Editorial: Repeal of ACA, Medicaid cuts would hurt entire state
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If Congress repeals the Affordable Care Act and reduces funding for Medicaid, the poor and sick of Illinois will be be harmed. And so will our whole community.
Congress is looking at repealing the ACA and converting Medicaid to a block grant program that would get much less federal money. House Republicans have suggested cutting Medicaid by $1 trillion over 10 years.
If that happens, even Illinois residents who get health insurance without Medicaid or the ACA will lose Obamacare reforms that have benefited everyone, such as the elimination of lifetime insurance caps. And they, along with the rest of the state, will find themselves paying a price in other unexpected ways.
For the sake of Illinois, everybody from Gov. Bruce Rauner to Cook County Board President Toni Preckwinkle is urging the Trump administration and Congress to tread lightly — first do no harm. Our own view, shared by Preckwinkle, is that to strive to improve the ACA makes perfect sense; but to repeal it at this late date would be utterly irresponsible.
- Hospitals and other health-care providers would struggle, making it harder to maintain their quality of services for every patient. Congress imposed cuts on Medicare and Medicaid to help pay for the ACA, but that was offset by a reduction in the number of uninsured patients coming through hospital doors. If the ACA is repealed and Medicaid is cut, the number of uninsured patients would go back up. Forty-one percent of Illinois’ hospitals operate on slim or negative margins, according to the Illinois Hospital Association, and most hospitals are the biggest employer in their ward, neighborhood or town. Across the state, hospitals and health systems employ more than 260,000 people. If they are forced to lay off employees, the entire local economy will suffer. Springfield, with no budget and sinking into billions of dollars of red ink, is in no position to help.
Cook County residents would face higher taxes or reduced services if the county’s Health and Hospitals System has to take on a new wave of uninsured patients. Before the ACA was passed, the county spent about $400 million a year on the Health and Hospitals System. That’s been reduced to $111 million now that many more patients have health insurance. On Tuesday, Preckwinkle and local by health care professionals held a press conference urging Congress not to repeal the ACA.
- Increased access to health care can prevent epidemics that put everyone at risk. In 2015, Indiana officials stopped a rash of HIV infections in the rural southern part of the state by enrolling people in the ACA. One of the best protections against an unexpected epidemic that puts everyone at risk is a population with access to health care.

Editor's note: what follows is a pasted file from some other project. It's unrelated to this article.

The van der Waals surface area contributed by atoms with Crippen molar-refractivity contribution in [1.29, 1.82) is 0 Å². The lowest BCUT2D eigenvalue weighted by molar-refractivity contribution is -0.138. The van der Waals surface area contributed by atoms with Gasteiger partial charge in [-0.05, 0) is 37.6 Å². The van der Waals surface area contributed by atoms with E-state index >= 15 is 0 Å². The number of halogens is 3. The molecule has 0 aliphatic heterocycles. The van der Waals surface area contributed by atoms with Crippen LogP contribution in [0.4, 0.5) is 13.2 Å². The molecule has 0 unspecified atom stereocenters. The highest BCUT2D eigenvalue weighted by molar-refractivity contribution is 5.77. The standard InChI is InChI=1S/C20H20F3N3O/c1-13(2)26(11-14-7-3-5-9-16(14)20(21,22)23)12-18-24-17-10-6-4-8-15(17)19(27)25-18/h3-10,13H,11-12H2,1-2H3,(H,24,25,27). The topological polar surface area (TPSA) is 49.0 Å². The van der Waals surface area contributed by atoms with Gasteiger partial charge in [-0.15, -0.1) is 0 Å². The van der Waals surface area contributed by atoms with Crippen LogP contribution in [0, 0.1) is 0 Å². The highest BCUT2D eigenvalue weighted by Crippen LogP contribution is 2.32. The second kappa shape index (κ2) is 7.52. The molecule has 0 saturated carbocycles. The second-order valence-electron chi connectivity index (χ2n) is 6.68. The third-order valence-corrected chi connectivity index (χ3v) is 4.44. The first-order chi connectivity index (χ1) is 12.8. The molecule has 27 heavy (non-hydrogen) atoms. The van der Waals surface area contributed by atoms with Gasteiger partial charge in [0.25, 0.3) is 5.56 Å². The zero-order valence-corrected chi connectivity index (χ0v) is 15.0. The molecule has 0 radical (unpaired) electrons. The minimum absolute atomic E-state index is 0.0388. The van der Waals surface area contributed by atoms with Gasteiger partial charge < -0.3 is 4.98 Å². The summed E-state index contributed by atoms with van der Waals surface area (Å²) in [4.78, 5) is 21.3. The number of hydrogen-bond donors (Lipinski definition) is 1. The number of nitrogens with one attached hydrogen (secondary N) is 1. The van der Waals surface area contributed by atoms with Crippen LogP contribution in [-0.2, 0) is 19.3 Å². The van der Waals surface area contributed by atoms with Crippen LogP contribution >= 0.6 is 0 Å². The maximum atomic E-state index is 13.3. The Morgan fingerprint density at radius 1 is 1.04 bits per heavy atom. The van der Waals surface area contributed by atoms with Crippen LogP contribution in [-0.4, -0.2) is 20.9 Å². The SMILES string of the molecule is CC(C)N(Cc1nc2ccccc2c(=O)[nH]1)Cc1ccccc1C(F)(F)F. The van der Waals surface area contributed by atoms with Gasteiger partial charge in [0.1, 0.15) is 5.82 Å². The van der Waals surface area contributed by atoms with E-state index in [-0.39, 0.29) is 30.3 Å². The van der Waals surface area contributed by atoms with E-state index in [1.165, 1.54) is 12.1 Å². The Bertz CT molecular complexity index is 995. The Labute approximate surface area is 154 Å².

- Converting Medicaid to a block-grant program could lock Illinois in as the state with the lowest Medicaid reimbursements. For historical reasons, the federal government reimburses Illinois at a 50 percent rate. Every other state in the Midwest gets more, and some states get as much as 80 percent. Nationally, Illinois is at the bottom in Medicaid reimbursement per enrollee.
- A new report by Health Care for America Now shows repealing the Affordable Care Act would cost more than a million Illinoisans their health coverage. According to the report, someone would have to pay for $1.2 billion worth of uncompensated care; 114,000 people would lose their jobs, and hospitals and physicians would lose $2.7 billion of income.
- The re-opened Medicare “donut hole,” closed as part of the ACA, would cost Illinois seniors and people with disabilities an average $1,041 a year more for drug costs, according to an estimate by Families USA.
- The federal government gives Illinois get more than $3 billion a year for Medicaid. To deal significant Medicaid cuts, the state would have to dump people from the Medicaid rolls, make it harder to get Medicaid, slash the reimbursement rates to health care providers or significantly reduce what kinds of of services are covered. In Illinois, 3.2 million people have Medicaid, almost a quarter of the state’s population, according to a Jan. 17 letter Illinois Acting Director of Insurance Jennifer Hammer wrote to congressional leaders asking them to “carefully consider the ramifications of proposed changes.”
As the debate over the ACA and Medicaid continues in Washington, everyone in Illinois should understand they have a stake in the outcome. More than ever, repair sure looks better than repeal.
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